As a personal trainer proceeds through their years of education, they are taught communication and counselling approaches they can adopt to get training points across to clients. As opposed to a preacher, counsellor or director, I knew from the start that my demeanour would be that of an educator. Knowledge is power and if I am able to pound into your head some of the biomechanics and exercise physiology of the workouts and exercises you are performing, you are going to benefit that much more from it. Unfortunately, many trainers get away from the basic science of strength and conditioning in favour of fads and specialty equipment and forget to educate and teach their clients, and as a result most clients and gym members are clueless when it comes to the why and how of what they are doing.
If you want a no-think workout, attend a group fitness class; they will do a great job of challenging you and providing variation to your workout. If you want to think a bit and understand the process your body is going through, get a good trainer.
That brings us to our topic for the month: Exercises that incorporate more than one movement plane, and defining a movement plane, would be a good start. Simply put, a plane divides the body into segments (front/back, left side/right side, top/bottom) and therefore a movement plane is a single direction of movement in one of these planes. Since we live in 3D, there are three planes in which movement can occur: frontal, sagittal, and transverse (hopefully that is as science-y as we will get). Many basic exercises, and even more complex, multi-joint exercises like a squat, dead lift and even explosive Olympic lifts like a clean and press involve only one plane. Can you guess which one?. Consequently, these exercises are, in a way, limiting, because sports, work and life in general happen in multiple, simultaneous planes.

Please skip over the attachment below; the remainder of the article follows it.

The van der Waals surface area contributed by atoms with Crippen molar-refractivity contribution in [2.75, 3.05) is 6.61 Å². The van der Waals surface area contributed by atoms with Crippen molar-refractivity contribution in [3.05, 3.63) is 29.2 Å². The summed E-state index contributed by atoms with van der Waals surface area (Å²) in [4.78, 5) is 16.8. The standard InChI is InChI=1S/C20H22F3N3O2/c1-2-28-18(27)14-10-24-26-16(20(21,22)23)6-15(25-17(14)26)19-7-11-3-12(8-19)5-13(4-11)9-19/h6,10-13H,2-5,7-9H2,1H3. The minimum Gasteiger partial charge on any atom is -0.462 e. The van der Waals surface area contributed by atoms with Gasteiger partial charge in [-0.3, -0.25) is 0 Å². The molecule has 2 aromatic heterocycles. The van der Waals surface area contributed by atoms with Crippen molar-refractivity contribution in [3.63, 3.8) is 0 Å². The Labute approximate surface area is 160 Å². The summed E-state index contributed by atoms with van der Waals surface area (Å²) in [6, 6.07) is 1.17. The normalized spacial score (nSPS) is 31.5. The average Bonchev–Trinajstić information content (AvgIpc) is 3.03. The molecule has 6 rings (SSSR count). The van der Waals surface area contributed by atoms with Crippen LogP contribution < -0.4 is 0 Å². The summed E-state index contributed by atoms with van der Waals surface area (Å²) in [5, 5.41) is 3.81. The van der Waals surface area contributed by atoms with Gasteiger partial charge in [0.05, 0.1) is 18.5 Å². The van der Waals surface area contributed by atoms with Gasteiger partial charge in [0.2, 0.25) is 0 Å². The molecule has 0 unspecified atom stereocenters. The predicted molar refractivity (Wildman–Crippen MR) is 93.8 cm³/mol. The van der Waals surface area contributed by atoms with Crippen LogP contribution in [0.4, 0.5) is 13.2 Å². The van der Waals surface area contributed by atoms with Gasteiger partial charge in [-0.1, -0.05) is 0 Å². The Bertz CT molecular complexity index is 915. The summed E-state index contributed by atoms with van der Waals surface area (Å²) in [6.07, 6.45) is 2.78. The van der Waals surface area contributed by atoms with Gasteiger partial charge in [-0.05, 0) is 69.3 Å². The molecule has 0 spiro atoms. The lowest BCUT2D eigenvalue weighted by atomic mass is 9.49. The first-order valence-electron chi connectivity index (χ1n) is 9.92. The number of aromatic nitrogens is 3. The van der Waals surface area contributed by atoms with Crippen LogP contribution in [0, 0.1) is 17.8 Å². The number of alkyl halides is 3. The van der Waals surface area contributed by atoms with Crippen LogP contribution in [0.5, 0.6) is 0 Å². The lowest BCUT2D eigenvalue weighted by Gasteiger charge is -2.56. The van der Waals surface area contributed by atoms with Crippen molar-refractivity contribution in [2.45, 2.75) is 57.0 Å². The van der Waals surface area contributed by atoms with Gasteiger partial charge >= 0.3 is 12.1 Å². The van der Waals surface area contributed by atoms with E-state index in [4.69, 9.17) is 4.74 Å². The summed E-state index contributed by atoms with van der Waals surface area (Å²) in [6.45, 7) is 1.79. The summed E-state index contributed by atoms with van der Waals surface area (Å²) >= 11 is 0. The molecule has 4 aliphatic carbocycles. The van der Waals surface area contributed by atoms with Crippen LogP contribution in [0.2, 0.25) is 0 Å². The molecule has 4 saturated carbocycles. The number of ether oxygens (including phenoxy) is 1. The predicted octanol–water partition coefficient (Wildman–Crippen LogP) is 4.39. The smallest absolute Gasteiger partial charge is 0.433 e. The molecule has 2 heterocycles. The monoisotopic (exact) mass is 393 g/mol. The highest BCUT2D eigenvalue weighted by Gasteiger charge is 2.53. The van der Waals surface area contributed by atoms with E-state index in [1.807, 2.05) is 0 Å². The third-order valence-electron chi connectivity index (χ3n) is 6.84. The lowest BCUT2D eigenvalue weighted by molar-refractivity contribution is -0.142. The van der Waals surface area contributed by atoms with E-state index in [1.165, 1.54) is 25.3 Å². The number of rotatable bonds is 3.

Many trainers institute the use of compound exercises with their clients, involving putting two exercises together to create a more difficult movement. This can effectively increase your heart rate and does add to the complexity of an exercise, but often does not truly involve simultaneous movement in multiple planes. The best way to incorporate multiple movement planes into an exercise is to consider the principle of movement uptake vs. movement creation, which we have discussed before when dealing with functional core exercises. This principle implies that you can work in a plane of movement not only by moving in that direction, but also by fighting excess movement in any given plane. Fighting excess movement in one plane will allow you to move in another at the same time -- and this is how life happens.
Take, for example, the lunge -- an incredibly dynamic, multi-joint, lower-body exercise that incorporates many different training principles. Performed classically, the movement is in only one plane, but if we modify the movement direction or create an unbalanced system, we have developed the lunge into a multi-plane exercise. We can advance this principle even more with the use of a small piece of equipment called a landmine. This simple training tool sits on the ground, is a receptacle for one end of an Olympic bar and allows the user to add different variations of rotation to classic exercises. The clean and press is an advanced Olympic lift used overwhelmingly in sport-specific strength and conditioning, and it is again a single-plane exercise (which is not very sport-specific!). But when this exercise is performed using the landmine, a second and even third plane of movement is added.
(To see the outlined exercises, view the video at winnipegfreepress.com or try the Blippar app on your smartphone.)
This list of exercises is by no means exhaustive. If you or your trainer are intent on incorporating this training principle into your routine, get creative, but use caution. As you add planes of movement to an exercise, you also increase stress to joints, muscles and tendons and, as always, even the exercises outlined above are not appropriate for all levels of fitness. There is an inherent risk when increasing the complexity of your workout. But there is also reward. If today that reward is nothing but learning a bit more about how your body moves in the gym, sport and life, then I have done my job as an educator.